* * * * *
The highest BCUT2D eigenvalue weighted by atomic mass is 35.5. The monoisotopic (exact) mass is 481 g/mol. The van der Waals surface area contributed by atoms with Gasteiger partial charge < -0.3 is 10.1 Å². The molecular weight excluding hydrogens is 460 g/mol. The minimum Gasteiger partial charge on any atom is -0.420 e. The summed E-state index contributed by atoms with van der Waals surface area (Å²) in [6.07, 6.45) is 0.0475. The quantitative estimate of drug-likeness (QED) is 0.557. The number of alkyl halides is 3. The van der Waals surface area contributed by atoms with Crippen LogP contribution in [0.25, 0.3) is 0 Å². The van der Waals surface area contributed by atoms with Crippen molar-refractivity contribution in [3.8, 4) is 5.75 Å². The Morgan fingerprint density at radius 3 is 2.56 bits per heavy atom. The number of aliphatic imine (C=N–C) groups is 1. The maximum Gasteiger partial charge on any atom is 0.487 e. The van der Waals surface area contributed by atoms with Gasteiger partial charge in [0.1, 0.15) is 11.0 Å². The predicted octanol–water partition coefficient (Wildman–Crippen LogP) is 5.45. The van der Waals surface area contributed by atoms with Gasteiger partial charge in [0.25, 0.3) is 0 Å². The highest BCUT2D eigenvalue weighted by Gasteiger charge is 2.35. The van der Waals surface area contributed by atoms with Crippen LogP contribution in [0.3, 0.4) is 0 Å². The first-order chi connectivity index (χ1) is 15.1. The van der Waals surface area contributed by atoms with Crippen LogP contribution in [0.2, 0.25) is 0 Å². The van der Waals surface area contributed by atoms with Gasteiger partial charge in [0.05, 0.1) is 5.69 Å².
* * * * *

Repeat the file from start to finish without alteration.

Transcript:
The highest BCUT2D eigenvalue weighted by atomic mass is 35.5. The monoisotopic (exact) mass is 481 g/mol. The van der Waals surface area contributed by atoms with Gasteiger partial charge < -0.3 is 10.1 Å². The molecular weight excluding hydrogens is 460 g/mol. The minimum Gasteiger partial charge on any atom is -0.420 e. The summed E-state index contributed by atoms with van der Waals surface area (Å²) in [6.07, 6.45) is 0.0475. The quantitative estimate of drug-likeness (QED) is 0.557. The number of alkyl halides is 3. The van der Waals surface area contributed by atoms with Crippen LogP contribution in [0.25, 0.3) is 0 Å². The van der Waals surface area contributed by atoms with Crippen molar-refractivity contribution in [3.8, 4) is 5.75 Å². The Morgan fingerprint density at radius 3 is 2.56 bits per heavy atom. The number of aliphatic imine (C=N–C) groups is 1. The maximum Gasteiger partial charge on any atom is 0.487 e. The van der Waals surface area contributed by atoms with Gasteiger partial charge in [0.1, 0.15) is 11.0 Å². The predicted octanol–water partition coefficient (Wildman–Crippen LogP) is 5.45. The van der Waals surface area contributed by atoms with Gasteiger partial charge in [0.25, 0.3) is 0 Å². The highest BCUT2D eigenvalue weighted by Gasteiger charge is 2.35. The van der Waals surface area contributed by atoms with Crippen LogP contribution in [0.3, 0.4) is 0 Å². The first-order chi connectivity index (χ1) is 15.1. The van der Waals surface area contributed by atoms with Crippen LogP contribution in [0.2, 0.25) is 0 Å². The van der Waals surface area contributed by atoms with Gasteiger partial charge in [0.05, 0.1) is 5.69 Å².